Secure Electronic Records With Proven Best Practices, Expert Advises
Given the technical, financial and regulatory hurdles of adopting erecord security programs, it is perhaps no surprise that many FDA regulated life sciences firms have been wary of moving aggressively into this area. But those doing so have enjoyed significant benefits, expert Ty Mew said at last month's FDA Information Management Summit sponsored by FDAnews.
"Many resisted [adding controls] at first, but they enjoy the updates once they are put in place, such as having erecord histories and using esignatures, said Mew, president of Ofni Systems. Once erecord systems are properly secured, more people in an organization have access to data and the "information becomes more of an asset," he added. For starters, esignatures can facilitate review and approval of records.
Key to developing a strong erecord program is understanding the FDA's requirements for accurate record generation and audit trails.
The FDA requires regulated firms to be able to generate accurate and complete copies of records in both a human readable and electronic form suitable for inspection, review and copying by the agency. That means one must have a means to print and export data to the FDA's specifications.
Mew advised using filters in printing and export. Common formats include PDF, SAS Transport, XML, Text Files and Excel.
Audit Trail Tips
Audit trails, which are one of the areas FDA inspectors tend to focus on, are the use of secure, computer-generated, time-stamped trails that independently record the date and time of operator entries and actions that create, modify, or delete erecords. While the FDA has said it intends to exercise "enforcement discretion" on its Part 11 audit trail requirements, the agency maintains "audit trails are particularly important where the users are expected to create, modify or delete regulated records during normal operation."
Some firms make the mistake of spending a lot of time and money trying to determine which records require audit trails and which do not, Mew said. Instead it is usually "just easier to add [audit trails to all records] rather than explain when and where you didn't," he said. Mew outlined several strategies for smart audit trail construction:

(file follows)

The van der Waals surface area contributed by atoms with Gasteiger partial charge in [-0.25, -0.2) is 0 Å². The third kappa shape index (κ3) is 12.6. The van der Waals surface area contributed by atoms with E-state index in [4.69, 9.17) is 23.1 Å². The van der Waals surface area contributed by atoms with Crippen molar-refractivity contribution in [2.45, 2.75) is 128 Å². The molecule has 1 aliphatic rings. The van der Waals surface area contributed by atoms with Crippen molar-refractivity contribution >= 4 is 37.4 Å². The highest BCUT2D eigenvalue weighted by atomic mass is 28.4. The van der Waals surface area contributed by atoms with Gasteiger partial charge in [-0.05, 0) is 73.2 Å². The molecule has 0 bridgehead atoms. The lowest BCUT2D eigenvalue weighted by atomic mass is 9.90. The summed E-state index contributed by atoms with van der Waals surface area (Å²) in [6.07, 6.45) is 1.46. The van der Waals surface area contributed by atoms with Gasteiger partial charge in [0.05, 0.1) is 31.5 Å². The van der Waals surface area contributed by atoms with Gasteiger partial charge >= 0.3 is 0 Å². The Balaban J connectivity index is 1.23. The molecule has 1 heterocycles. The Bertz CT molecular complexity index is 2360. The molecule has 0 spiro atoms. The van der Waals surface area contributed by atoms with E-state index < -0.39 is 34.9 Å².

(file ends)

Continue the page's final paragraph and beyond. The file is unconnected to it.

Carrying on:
Include a field to indicate if a record has been "deleted" and filter for "non-deleted" records; Maintain mirror copies of tables and move deleted records to these tables; Store contents of audit trails of deleted records; and Make certain records that are cascade deleted are recorded properly.
Controlling access to one's erecord system is critical, Mew said. Input checks should be used to enforce data integrity. Best practices here include:
Implement input at the table, form or event level; Restrict entries to predefined lists. He suggested open/closed drop down lists; and Encourage users to enter previously entered values by use of combo boxes.
Validation rules are also an effective and simple way to restrict entry into data fields, Mew said. He advised using a system that also forces implementation at the table, form or event level. The system should also display a custom message that explains what is expected by the validation rule. For example, the message could say "Please enter a value between 0 and 14" if those are the hard parameters, he said. But Mew also warned not to be so aggressive here that you "preclean" data. For example, if one sets up a prompt that essentially tells a user the figure he or she is going to enter will mean problems for the project or trial, that could look to an FDA inspector like the firm is trying to skew results to avoid negative entries.
Password control is a challenging issue that many firms tend to downplay. FDA inspectors have cited firms for leaving passwords written on Post-It notes affixed to a computer terminal. Mew outlined two basic approaches:
Build a form that requires users to change their passwords on a periodic basis. This requires advanced programming skills but remains the safest way to make sure the passwords are changed or automatically expire; and Enforce procedures via standard operating procedures to manually update passwords. While this requires no programming skills it is labor-intensive, Mew said.
Erecord security systems should also include program timeouts, Mew suggested. The program should restrict access after a set period of inactivity. Form or global timers are both effective, Mew said, and will restrict access to records and require user re-authentication.
Esignatures can be used here as a means of re-authenticating users for critical steps in a process, confirming dialog boxes, alerts and alarms, and locking or freezing records and preventing unauthorized changes after a certain time. -- Michael Causey